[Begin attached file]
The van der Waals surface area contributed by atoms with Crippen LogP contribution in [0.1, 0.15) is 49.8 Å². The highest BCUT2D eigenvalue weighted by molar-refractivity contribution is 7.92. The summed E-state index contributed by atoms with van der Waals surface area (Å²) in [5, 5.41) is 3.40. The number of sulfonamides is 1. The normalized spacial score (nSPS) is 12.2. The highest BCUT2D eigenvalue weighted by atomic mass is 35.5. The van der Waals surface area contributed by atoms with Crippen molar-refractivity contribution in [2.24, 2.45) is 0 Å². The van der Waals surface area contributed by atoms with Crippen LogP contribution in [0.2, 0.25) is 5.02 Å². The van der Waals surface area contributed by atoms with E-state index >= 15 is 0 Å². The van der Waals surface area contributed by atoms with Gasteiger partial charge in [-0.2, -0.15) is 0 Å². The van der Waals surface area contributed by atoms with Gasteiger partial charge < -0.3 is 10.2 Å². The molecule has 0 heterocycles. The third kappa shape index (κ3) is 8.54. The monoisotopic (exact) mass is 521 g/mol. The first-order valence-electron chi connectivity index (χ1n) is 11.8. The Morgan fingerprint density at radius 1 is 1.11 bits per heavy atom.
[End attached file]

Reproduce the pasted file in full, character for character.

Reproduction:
The van der Waals surface area contributed by atoms with Crippen LogP contribution in [0.1, 0.15) is 49.8 Å². The highest BCUT2D eigenvalue weighted by molar-refractivity contribution is 7.92. The summed E-state index contributed by atoms with van der Waals surface area (Å²) in [5, 5.41) is 3.40. The number of sulfonamides is 1. The normalized spacial score (nSPS) is 12.2. The highest BCUT2D eigenvalue weighted by atomic mass is 35.5. The van der Waals surface area contributed by atoms with Crippen molar-refractivity contribution in [2.24, 2.45) is 0 Å². The van der Waals surface area contributed by atoms with Crippen LogP contribution in [0.2, 0.25) is 5.02 Å². The van der Waals surface area contributed by atoms with E-state index >= 15 is 0 Å². The van der Waals surface area contributed by atoms with Gasteiger partial charge in [-0.2, -0.15) is 0 Å². The van der Waals surface area contributed by atoms with Gasteiger partial charge < -0.3 is 10.2 Å². The molecule has 0 heterocycles. The third kappa shape index (κ3) is 8.54. The monoisotopic (exact) mass is 521 g/mol. The first-order valence-electron chi connectivity index (χ1n) is 11.8. The Morgan fingerprint density at radius 1 is 1.11 bits per heavy atom.